“It had to be much bigger than just me taking a few pictures,” she says. “It had to show the range of people, but also of photographers and styles – fine art, social documentary, fashion, and so on. Politics and photography are both male-dominated, so we wanted to show not just the women who have become MPs, but also the female photographers. Then it just went from there.”
“The women’s movement has never been about one person’’s achievement: it is about all of us,” adds McGovern. “This project carries out that vision, including all kinds of women from all kinds of backgrounds. It is a subtle but very true statement of equality.
“The focus in politics has rightly been on getting a critical mass of women involved. But it is the same issue in many sectors, including art itself. The works will show that women can and ought to be portrayed in all their diversity. There is no one way to be a woman artist, to be a woman politician, to be a woman.”
Wood approached various photographers asking if they could get involved, and at that stage, with little money to offer them. She also put out an open call for participants and, bringing Open Eye’s Tracy Marshall, and independent curator and former Telegraph Magazine director of photography Cheryl Newman on board, tapped into their connections. “We’ve reached out to people, some of the photographers have well-established profiles and they’ve been invited by me and Tracy and Cheryl,” she says.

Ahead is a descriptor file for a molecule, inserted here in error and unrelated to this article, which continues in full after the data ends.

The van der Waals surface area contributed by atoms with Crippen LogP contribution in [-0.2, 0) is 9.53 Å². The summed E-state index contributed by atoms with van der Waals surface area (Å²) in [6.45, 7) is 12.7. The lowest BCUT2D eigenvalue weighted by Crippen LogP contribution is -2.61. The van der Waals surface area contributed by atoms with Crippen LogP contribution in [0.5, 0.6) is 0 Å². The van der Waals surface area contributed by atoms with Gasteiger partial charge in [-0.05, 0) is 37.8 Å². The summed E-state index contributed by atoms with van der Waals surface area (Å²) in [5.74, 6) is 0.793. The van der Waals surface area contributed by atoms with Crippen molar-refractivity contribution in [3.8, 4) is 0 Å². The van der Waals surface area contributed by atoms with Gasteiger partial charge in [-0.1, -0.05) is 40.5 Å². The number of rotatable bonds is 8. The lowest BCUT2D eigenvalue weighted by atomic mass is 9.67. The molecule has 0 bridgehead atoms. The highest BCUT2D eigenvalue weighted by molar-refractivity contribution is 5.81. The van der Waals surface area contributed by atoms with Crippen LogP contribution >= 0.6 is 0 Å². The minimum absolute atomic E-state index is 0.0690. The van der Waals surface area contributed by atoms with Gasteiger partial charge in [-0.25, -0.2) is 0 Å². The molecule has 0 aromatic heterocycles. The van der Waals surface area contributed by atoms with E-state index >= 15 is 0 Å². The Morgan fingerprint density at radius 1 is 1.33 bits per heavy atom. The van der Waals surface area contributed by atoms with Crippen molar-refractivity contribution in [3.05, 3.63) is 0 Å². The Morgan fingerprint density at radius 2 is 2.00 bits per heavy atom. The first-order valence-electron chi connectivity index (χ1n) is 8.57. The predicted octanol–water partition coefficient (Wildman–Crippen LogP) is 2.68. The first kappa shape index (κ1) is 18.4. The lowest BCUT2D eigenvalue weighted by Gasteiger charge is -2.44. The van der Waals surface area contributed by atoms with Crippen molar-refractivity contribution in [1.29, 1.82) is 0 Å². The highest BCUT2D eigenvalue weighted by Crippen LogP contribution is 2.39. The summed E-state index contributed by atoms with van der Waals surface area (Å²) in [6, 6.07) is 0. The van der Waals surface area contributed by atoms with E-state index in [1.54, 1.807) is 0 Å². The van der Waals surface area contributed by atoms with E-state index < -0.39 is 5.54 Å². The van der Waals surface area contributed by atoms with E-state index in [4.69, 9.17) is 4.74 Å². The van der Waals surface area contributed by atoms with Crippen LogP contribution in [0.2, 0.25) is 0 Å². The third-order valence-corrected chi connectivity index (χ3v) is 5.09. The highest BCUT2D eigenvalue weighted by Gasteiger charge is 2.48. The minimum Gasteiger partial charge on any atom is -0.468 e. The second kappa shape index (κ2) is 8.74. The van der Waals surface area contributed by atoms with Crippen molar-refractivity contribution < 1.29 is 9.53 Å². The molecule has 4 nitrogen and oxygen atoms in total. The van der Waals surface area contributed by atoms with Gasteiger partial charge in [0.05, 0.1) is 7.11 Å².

Wood was keen for photographers to choose which MPs they shot, intent on making the project a collaborative effort, and believing that having a personal investment would help the photographers make more personal connections with their subjects. Many chose to photograph their local MPs, others were connected on the issues they support – the photographer Harriet Logan, for example, who is committed to women’s issues and the campaign against domestic abuse, was partnered with Harriet Harman, MP for Camberwell and Peckham and long active in the same field.
“Another photographer had left school at 16; we paired her up with an MP who had done the same,” says Wood. “She said it was really empowering to meet someone from a similar background who had gone on to become an MP, and that was great to hear.”